Your average character forages successfully 15% of the time (about one day a week), and finds on average enough food for 3.5 characters.  In expectation, you will tend to find about half a man-day's worth of food per day, without Survival, while traveling at full speed.  Obviously, this is somewhat swingy, but with more characters will tend to average itself out.  Depending on how you interpret the starvation rules, this may make starvation quite difficult for large parties.  If starvation's effects only trigger after two consecutive days without food, and a large party tends to find half a man-day of food per forager, each character can (on average) eat every other day and avoid starvation indefinitely.  Granted, this might not be great for morale (UPDATE: see here); I also recommend not ordering pizza during such sessions, to get players in the right mindset.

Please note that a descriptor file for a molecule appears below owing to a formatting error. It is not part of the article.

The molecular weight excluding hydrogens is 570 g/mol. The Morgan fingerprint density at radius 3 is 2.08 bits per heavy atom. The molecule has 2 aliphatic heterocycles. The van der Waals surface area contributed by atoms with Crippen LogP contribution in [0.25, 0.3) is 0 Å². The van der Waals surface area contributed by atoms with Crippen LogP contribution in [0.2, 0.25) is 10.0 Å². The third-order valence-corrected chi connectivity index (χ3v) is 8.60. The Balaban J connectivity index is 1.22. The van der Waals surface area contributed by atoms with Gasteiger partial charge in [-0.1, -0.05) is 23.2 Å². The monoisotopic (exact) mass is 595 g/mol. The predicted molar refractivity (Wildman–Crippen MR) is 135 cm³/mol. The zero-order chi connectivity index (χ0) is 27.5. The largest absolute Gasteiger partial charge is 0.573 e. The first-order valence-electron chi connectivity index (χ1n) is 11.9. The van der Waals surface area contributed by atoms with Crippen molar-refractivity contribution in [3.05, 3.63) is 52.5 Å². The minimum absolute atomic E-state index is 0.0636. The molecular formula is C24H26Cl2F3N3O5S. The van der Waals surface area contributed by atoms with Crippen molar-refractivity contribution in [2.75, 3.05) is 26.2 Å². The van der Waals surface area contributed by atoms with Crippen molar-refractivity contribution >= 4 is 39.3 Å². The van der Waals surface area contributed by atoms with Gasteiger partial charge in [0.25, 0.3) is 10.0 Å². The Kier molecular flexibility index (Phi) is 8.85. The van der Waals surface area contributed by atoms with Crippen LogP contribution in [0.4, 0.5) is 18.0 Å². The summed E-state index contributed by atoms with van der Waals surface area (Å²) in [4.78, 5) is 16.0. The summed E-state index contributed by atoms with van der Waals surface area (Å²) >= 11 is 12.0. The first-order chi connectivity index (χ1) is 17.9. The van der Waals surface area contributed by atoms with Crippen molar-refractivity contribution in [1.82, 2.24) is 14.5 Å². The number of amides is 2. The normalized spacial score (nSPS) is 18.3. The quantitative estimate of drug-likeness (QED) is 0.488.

With Survival, that increases to 1.22 man-days of food per day.  The fact that survivalists can always feed themselves without a roll is also a nice bonus, both because it is reliable and because it reduces the amount you have to carry on expeditions when you are carrying rations.

Hunting yields 2.45 man-days of food per hunter*day in expectation, or 3.85 with Survival, but it also costs a man-day of rations per hunter to execute, since it takes a full day without travel.

If the party is traveling along rivers or camped by a lake, fishing is a safer option than hunting, with equivalent yields but no additional random encounter roll.